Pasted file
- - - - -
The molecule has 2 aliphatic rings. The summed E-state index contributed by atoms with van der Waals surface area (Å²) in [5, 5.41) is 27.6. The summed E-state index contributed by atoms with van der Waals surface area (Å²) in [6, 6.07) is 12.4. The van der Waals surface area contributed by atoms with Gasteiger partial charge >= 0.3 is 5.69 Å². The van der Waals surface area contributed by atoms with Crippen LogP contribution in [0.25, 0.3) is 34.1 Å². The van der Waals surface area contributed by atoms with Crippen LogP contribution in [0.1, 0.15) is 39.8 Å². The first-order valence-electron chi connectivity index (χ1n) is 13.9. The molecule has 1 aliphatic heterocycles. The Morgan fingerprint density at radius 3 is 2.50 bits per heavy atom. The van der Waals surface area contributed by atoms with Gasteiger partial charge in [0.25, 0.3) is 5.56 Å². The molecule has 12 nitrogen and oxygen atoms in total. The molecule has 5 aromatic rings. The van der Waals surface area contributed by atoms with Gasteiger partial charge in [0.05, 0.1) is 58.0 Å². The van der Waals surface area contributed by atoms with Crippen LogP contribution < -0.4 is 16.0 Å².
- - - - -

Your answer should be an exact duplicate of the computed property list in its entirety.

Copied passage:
The molecule has 2 aliphatic rings. The summed E-state index contributed by atoms with van der Waals surface area (Å²) in [5, 5.41) is 27.6. The summed E-state index contributed by atoms with van der Waals surface area (Å²) in [6, 6.07) is 12.4. The van der Waals surface area contributed by atoms with Gasteiger partial charge >= 0.3 is 5.69 Å². The van der Waals surface area contributed by atoms with Crippen LogP contribution in [0.25, 0.3) is 34.1 Å². The van der Waals surface area contributed by atoms with Crippen LogP contribution in [0.1, 0.15) is 39.8 Å². The first-order valence-electron chi connectivity index (χ1n) is 13.9. The molecule has 1 aliphatic heterocycles. The Morgan fingerprint density at radius 3 is 2.50 bits per heavy atom. The van der Waals surface area contributed by atoms with Gasteiger partial charge in [0.25, 0.3) is 5.56 Å². The molecule has 12 nitrogen and oxygen atoms in total. The molecule has 5 aromatic rings. The van der Waals surface area contributed by atoms with Gasteiger partial charge in [0.05, 0.1) is 58.0 Å². The van der Waals surface area contributed by atoms with Crippen LogP contribution < -0.4 is 16.0 Å².